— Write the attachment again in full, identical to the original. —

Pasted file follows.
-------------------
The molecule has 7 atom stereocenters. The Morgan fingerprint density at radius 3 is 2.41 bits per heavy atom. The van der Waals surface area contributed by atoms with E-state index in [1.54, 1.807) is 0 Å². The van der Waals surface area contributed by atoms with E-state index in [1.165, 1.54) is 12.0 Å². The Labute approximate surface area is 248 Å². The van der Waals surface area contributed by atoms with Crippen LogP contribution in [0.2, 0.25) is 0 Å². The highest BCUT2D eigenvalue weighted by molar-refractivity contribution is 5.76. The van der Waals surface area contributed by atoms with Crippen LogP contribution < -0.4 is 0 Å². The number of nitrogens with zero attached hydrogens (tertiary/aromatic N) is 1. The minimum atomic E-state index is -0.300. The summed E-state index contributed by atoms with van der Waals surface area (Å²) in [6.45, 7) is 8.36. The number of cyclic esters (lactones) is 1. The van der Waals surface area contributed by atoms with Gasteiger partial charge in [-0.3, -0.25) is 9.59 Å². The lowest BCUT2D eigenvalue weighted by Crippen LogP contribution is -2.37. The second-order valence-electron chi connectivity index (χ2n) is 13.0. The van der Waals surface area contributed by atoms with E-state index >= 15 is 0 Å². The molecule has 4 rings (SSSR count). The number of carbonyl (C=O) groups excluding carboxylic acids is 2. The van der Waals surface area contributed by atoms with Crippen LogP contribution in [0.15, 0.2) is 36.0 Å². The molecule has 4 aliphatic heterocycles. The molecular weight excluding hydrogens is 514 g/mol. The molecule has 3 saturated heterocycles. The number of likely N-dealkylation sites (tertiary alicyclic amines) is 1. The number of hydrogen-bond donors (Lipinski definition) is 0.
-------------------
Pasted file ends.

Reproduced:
The molecule has 7 atom stereocenters. The Morgan fingerprint density at radius 3 is 2.41 bits per heavy atom. The van der Waals surface area contributed by atoms with E-state index in [1.54, 1.807) is 0 Å². The van der Waals surface area contributed by atoms with E-state index in [1.165, 1.54) is 12.0 Å². The Labute approximate surface area is 248 Å². The van der Waals surface area contributed by atoms with Crippen LogP contribution in [0.2, 0.25) is 0 Å². The highest BCUT2D eigenvalue weighted by molar-refractivity contribution is 5.76. The van der Waals surface area contributed by atoms with Crippen LogP contribution < -0.4 is 0 Å². The number of nitrogens with zero attached hydrogens (tertiary/aromatic N) is 1. The minimum atomic E-state index is -0.300. The summed E-state index contributed by atoms with van der Waals surface area (Å²) in [6.45, 7) is 8.36. The number of cyclic esters (lactones) is 1. The van der Waals surface area contributed by atoms with Gasteiger partial charge in [-0.3, -0.25) is 9.59 Å². The lowest BCUT2D eigenvalue weighted by Crippen LogP contribution is -2.37. The second-order valence-electron chi connectivity index (χ2n) is 13.0. The van der Waals surface area contributed by atoms with E-state index >= 15 is 0 Å². The molecule has 4 rings (SSSR count). The number of carbonyl (C=O) groups excluding carboxylic acids is 2. The van der Waals surface area contributed by atoms with Crippen LogP contribution in [0.15, 0.2) is 36.0 Å². The molecule has 4 aliphatic heterocycles. The molecular weight excluding hydrogens is 514 g/mol. The molecule has 3 saturated heterocycles. The number of likely N-dealkylation sites (tertiary alicyclic amines) is 1. The number of hydrogen-bond donors (Lipinski definition) is 0.